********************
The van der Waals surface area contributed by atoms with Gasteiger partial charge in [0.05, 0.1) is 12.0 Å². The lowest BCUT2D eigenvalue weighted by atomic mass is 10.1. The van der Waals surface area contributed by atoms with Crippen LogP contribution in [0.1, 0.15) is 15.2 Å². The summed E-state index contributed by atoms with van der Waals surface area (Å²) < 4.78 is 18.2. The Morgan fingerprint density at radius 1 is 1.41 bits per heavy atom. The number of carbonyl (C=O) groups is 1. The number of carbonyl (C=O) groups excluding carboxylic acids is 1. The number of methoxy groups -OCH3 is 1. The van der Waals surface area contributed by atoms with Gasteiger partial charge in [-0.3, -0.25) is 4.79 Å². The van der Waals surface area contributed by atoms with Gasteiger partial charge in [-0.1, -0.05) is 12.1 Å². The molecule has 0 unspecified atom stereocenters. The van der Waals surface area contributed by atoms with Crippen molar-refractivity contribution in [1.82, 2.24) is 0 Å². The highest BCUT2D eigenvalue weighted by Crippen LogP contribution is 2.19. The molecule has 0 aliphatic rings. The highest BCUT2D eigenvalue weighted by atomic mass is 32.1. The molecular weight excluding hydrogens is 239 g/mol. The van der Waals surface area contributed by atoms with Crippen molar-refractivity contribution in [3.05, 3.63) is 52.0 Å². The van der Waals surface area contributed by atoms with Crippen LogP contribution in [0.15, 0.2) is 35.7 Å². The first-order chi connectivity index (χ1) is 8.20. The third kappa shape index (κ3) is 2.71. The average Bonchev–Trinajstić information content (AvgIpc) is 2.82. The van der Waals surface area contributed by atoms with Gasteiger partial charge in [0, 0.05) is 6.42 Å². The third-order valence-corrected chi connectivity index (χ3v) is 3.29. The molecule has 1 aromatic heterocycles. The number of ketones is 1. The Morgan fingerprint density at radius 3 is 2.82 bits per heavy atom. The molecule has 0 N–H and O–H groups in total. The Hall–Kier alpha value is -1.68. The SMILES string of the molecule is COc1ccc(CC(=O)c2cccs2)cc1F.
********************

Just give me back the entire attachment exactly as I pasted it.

The van der Waals surface area contributed by atoms with Gasteiger partial charge in [0.05, 0.1) is 12.0 Å². The lowest BCUT2D eigenvalue weighted by atomic mass is 10.1. The van der Waals surface area contributed by atoms with Crippen LogP contribution in [0.1, 0.15) is 15.2 Å². The summed E-state index contributed by atoms with van der Waals surface area (Å²) < 4.78 is 18.2. The Morgan fingerprint density at radius 1 is 1.41 bits per heavy atom. The number of carbonyl (C=O) groups is 1. The number of carbonyl (C=O) groups excluding carboxylic acids is 1. The number of methoxy groups -OCH3 is 1. The van der Waals surface area contributed by atoms with Gasteiger partial charge in [-0.3, -0.25) is 4.79 Å². The van der Waals surface area contributed by atoms with Gasteiger partial charge in [-0.1, -0.05) is 12.1 Å². The molecule has 0 unspecified atom stereocenters. The van der Waals surface area contributed by atoms with Crippen molar-refractivity contribution in [1.82, 2.24) is 0 Å². The highest BCUT2D eigenvalue weighted by Crippen LogP contribution is 2.19. The molecule has 0 aliphatic rings. The highest BCUT2D eigenvalue weighted by atomic mass is 32.1. The molecular weight excluding hydrogens is 239 g/mol. The van der Waals surface area contributed by atoms with Crippen molar-refractivity contribution in [3.05, 3.63) is 52.0 Å². The van der Waals surface area contributed by atoms with Crippen LogP contribution in [0.15, 0.2) is 35.7 Å². The first-order chi connectivity index (χ1) is 8.20. The third kappa shape index (κ3) is 2.71. The average Bonchev–Trinajstić information content (AvgIpc) is 2.82. The van der Waals surface area contributed by atoms with Gasteiger partial charge in [0, 0.05) is 6.42 Å². The third-order valence-corrected chi connectivity index (χ3v) is 3.29. The molecule has 1 aromatic heterocycles. The number of ketones is 1. The Morgan fingerprint density at radius 3 is 2.82 bits per heavy atom. The molecule has 0 N–H and O–H groups in total. The Hall–Kier alpha value is -1.68. The SMILES string of the molecule is COc1ccc(CC(=O)c2cccs2)cc1F.